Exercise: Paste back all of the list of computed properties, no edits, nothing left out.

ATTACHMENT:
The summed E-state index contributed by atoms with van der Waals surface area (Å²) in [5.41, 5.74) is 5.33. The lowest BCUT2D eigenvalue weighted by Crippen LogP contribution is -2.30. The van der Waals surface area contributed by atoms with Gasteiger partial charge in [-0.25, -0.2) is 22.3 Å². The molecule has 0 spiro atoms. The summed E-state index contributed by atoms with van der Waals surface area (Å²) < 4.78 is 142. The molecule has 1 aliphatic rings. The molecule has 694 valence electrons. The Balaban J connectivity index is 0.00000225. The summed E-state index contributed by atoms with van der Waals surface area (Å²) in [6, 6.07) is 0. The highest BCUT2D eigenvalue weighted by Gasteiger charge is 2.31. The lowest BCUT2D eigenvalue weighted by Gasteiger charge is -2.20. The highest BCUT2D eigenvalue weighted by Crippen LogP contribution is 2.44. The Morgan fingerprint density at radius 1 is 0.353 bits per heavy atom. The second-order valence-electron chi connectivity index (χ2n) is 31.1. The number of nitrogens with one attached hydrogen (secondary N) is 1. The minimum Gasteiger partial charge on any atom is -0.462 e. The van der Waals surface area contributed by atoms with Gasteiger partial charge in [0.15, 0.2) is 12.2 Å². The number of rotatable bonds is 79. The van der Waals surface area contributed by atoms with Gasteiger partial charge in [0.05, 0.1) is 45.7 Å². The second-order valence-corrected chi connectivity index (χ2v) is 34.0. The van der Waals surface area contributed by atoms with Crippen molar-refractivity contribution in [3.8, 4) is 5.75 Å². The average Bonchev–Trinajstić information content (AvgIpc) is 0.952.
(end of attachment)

The summed E-state index contributed by atoms with van der Waals surface area (Å²) in [5.41, 5.74) is 5.33. The lowest BCUT2D eigenvalue weighted by Crippen LogP contribution is -2.30. The van der Waals surface area contributed by atoms with Gasteiger partial charge in [-0.25, -0.2) is 22.3 Å². The molecule has 0 spiro atoms. The summed E-state index contributed by atoms with van der Waals surface area (Å²) < 4.78 is 142. The molecule has 1 aliphatic rings. The molecule has 694 valence electrons. The Balaban J connectivity index is 0.00000225. The summed E-state index contributed by atoms with van der Waals surface area (Å²) in [6, 6.07) is 0. The highest BCUT2D eigenvalue weighted by Gasteiger charge is 2.31. The lowest BCUT2D eigenvalue weighted by Gasteiger charge is -2.20. The highest BCUT2D eigenvalue weighted by Crippen LogP contribution is 2.44. The Morgan fingerprint density at radius 1 is 0.353 bits per heavy atom. The second-order valence-electron chi connectivity index (χ2n) is 31.1. The number of nitrogens with one attached hydrogen (secondary N) is 1. The minimum Gasteiger partial charge on any atom is -0.462 e. The van der Waals surface area contributed by atoms with Gasteiger partial charge in [0.15, 0.2) is 12.2 Å². The number of rotatable bonds is 79. The van der Waals surface area contributed by atoms with Gasteiger partial charge in [0.05, 0.1) is 45.7 Å². The second-order valence-corrected chi connectivity index (χ2v) is 34.0. The van der Waals surface area contributed by atoms with Crippen molar-refractivity contribution in [3.8, 4) is 5.75 Å². The average Bonchev–Trinajstić information content (AvgIpc) is 0.952.